Located across from Walnutport on the west side of the Lehigh River, Slatington became the center of the region’s Slate industry. In its heyday, slate was used for everything from durable roofing shingles to chalk boards in schools. The Lehigh Slate Company’s quarries, in and around Slatington, were among the largest in the U.S., and furnished some of the country’s highest quality slate.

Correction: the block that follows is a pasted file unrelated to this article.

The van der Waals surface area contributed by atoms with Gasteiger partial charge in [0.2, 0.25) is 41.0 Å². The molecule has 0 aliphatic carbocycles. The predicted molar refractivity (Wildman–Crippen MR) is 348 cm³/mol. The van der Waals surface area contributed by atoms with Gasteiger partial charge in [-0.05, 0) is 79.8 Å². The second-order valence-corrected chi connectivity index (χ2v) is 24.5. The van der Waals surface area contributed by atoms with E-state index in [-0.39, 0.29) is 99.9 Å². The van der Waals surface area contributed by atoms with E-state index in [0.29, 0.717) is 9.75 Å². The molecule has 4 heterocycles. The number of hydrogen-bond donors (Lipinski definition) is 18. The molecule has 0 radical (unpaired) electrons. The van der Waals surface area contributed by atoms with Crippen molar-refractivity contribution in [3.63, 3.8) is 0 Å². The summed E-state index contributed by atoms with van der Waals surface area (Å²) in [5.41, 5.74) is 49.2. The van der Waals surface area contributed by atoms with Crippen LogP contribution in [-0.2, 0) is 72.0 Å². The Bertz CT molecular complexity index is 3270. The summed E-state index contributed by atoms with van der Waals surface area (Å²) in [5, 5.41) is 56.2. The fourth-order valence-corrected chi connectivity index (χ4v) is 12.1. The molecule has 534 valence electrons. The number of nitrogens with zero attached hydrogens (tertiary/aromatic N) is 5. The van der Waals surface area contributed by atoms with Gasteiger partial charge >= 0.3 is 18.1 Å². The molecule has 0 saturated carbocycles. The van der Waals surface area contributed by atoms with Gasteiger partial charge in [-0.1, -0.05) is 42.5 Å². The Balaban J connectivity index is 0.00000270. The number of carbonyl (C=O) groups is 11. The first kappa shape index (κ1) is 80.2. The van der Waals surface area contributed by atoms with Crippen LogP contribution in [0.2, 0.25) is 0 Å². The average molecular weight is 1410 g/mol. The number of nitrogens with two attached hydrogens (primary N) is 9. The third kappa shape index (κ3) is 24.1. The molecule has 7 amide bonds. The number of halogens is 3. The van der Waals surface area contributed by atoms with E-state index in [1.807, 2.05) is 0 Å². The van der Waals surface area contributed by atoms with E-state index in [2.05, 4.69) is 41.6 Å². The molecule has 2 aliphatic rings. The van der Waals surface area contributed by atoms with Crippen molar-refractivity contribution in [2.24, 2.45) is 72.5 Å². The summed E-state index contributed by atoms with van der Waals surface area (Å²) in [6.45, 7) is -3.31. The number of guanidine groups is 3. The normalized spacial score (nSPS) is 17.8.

But a large portion of Slatington’s growth and success is also directly tied to the opening of the Lehigh Canal, and the ease of shipping that resulted. The town further blossomed when the railroad was built in the late 19th century. Today’s traditional downtown, with large Victorian homes, is a reminder of the commerce generated by the canal, railroad and slate industry. Look carefully and you’ll notice elaborate slate roofs that display the beauty of this local building material, which was once shipped as far away as British Columbia and used to adorn the provincial capital building in the Canadian province. Slatington’s streetscape artifacts are closely tied to the story of extraction, processing, transporting and marketing of slate.